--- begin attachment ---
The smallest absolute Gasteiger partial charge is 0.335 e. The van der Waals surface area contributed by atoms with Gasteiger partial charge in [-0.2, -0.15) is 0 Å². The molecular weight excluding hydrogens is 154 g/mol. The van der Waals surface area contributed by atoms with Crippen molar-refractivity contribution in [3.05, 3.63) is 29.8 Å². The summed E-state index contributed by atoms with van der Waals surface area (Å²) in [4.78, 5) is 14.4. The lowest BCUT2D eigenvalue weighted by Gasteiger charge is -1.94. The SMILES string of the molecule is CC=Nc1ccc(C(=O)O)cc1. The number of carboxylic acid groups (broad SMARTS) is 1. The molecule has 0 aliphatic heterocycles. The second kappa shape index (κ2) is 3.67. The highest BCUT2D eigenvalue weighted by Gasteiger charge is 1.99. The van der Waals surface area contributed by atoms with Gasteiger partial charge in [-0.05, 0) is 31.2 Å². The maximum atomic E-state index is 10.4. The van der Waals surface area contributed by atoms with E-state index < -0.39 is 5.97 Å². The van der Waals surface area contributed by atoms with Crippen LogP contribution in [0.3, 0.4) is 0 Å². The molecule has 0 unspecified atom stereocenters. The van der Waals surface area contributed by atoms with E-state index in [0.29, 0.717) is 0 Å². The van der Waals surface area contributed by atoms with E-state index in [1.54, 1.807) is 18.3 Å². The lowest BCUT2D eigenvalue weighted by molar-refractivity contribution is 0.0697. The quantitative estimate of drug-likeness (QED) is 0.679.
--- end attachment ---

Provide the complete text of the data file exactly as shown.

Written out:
The smallest absolute Gasteiger partial charge is 0.335 e. The van der Waals surface area contributed by atoms with Gasteiger partial charge in [-0.2, -0.15) is 0 Å². The molecular weight excluding hydrogens is 154 g/mol. The van der Waals surface area contributed by atoms with Crippen molar-refractivity contribution in [3.05, 3.63) is 29.8 Å². The summed E-state index contributed by atoms with van der Waals surface area (Å²) in [4.78, 5) is 14.4. The lowest BCUT2D eigenvalue weighted by Gasteiger charge is -1.94. The SMILES string of the molecule is CC=Nc1ccc(C(=O)O)cc1. The number of carboxylic acid groups (broad SMARTS) is 1. The molecule has 0 aliphatic heterocycles. The second kappa shape index (κ2) is 3.67. The highest BCUT2D eigenvalue weighted by Gasteiger charge is 1.99. The van der Waals surface area contributed by atoms with Gasteiger partial charge in [-0.05, 0) is 31.2 Å². The maximum atomic E-state index is 10.4. The van der Waals surface area contributed by atoms with E-state index < -0.39 is 5.97 Å². The van der Waals surface area contributed by atoms with Crippen LogP contribution in [0.3, 0.4) is 0 Å². The molecule has 0 unspecified atom stereocenters. The van der Waals surface area contributed by atoms with E-state index in [0.29, 0.717) is 0 Å². The van der Waals surface area contributed by atoms with E-state index in [1.54, 1.807) is 18.3 Å². The lowest BCUT2D eigenvalue weighted by molar-refractivity contribution is 0.0697. The quantitative estimate of drug-likeness (QED) is 0.679.